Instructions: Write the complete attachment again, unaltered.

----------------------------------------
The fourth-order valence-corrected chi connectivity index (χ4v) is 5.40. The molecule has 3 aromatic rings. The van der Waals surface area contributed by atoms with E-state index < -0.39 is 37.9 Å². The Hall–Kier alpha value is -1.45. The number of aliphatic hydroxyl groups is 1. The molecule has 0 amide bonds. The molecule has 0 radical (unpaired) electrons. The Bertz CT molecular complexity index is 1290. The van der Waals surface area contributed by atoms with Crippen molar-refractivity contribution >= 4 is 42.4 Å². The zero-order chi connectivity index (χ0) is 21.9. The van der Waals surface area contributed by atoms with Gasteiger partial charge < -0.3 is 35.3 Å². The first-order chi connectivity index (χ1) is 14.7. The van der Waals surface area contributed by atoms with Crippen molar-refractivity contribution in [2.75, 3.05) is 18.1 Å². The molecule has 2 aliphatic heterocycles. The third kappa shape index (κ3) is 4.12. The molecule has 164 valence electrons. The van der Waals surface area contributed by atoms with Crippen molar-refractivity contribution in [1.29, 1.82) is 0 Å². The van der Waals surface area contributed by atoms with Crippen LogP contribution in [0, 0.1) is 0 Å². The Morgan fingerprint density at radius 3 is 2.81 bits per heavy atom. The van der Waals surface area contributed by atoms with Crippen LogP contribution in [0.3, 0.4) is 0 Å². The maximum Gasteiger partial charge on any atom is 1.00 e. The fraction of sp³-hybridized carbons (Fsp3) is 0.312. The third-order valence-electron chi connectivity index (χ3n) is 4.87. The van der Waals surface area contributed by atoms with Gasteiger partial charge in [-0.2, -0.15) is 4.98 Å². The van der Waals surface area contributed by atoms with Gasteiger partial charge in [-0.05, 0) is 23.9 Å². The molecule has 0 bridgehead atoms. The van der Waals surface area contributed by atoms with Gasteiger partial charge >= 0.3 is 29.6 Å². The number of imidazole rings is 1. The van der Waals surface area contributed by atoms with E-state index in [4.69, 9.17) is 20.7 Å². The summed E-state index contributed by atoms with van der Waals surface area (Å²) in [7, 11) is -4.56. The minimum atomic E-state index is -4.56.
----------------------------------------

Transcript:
The fourth-order valence-corrected chi connectivity index (χ4v) is 5.40. The molecule has 3 aromatic rings. The van der Waals surface area contributed by atoms with E-state index < -0.39 is 37.9 Å². The Hall–Kier alpha value is -1.45. The number of aliphatic hydroxyl groups is 1. The molecule has 0 amide bonds. The molecule has 0 radical (unpaired) electrons. The Bertz CT molecular complexity index is 1290. The van der Waals surface area contributed by atoms with Crippen molar-refractivity contribution >= 4 is 42.4 Å². The zero-order chi connectivity index (χ0) is 21.9. The van der Waals surface area contributed by atoms with Gasteiger partial charge < -0.3 is 35.3 Å². The first-order chi connectivity index (χ1) is 14.7. The van der Waals surface area contributed by atoms with Crippen molar-refractivity contribution in [2.75, 3.05) is 18.1 Å². The molecule has 2 aliphatic heterocycles. The third kappa shape index (κ3) is 4.12. The molecule has 164 valence electrons. The van der Waals surface area contributed by atoms with Crippen molar-refractivity contribution in [1.29, 1.82) is 0 Å². The van der Waals surface area contributed by atoms with Crippen LogP contribution in [0, 0.1) is 0 Å². The Morgan fingerprint density at radius 3 is 2.81 bits per heavy atom. The van der Waals surface area contributed by atoms with Crippen LogP contribution in [0.3, 0.4) is 0 Å². The maximum Gasteiger partial charge on any atom is 1.00 e. The fraction of sp³-hybridized carbons (Fsp3) is 0.312. The third-order valence-electron chi connectivity index (χ3n) is 4.87. The van der Waals surface area contributed by atoms with Gasteiger partial charge in [-0.2, -0.15) is 4.98 Å². The van der Waals surface area contributed by atoms with Gasteiger partial charge in [-0.05, 0) is 23.9 Å². The molecule has 0 bridgehead atoms. The van der Waals surface area contributed by atoms with Gasteiger partial charge >= 0.3 is 29.6 Å². The number of imidazole rings is 1. The van der Waals surface area contributed by atoms with E-state index in [4.69, 9.17) is 20.7 Å². The summed E-state index contributed by atoms with van der Waals surface area (Å²) in [7, 11) is -4.56. The minimum atomic E-state index is -4.56.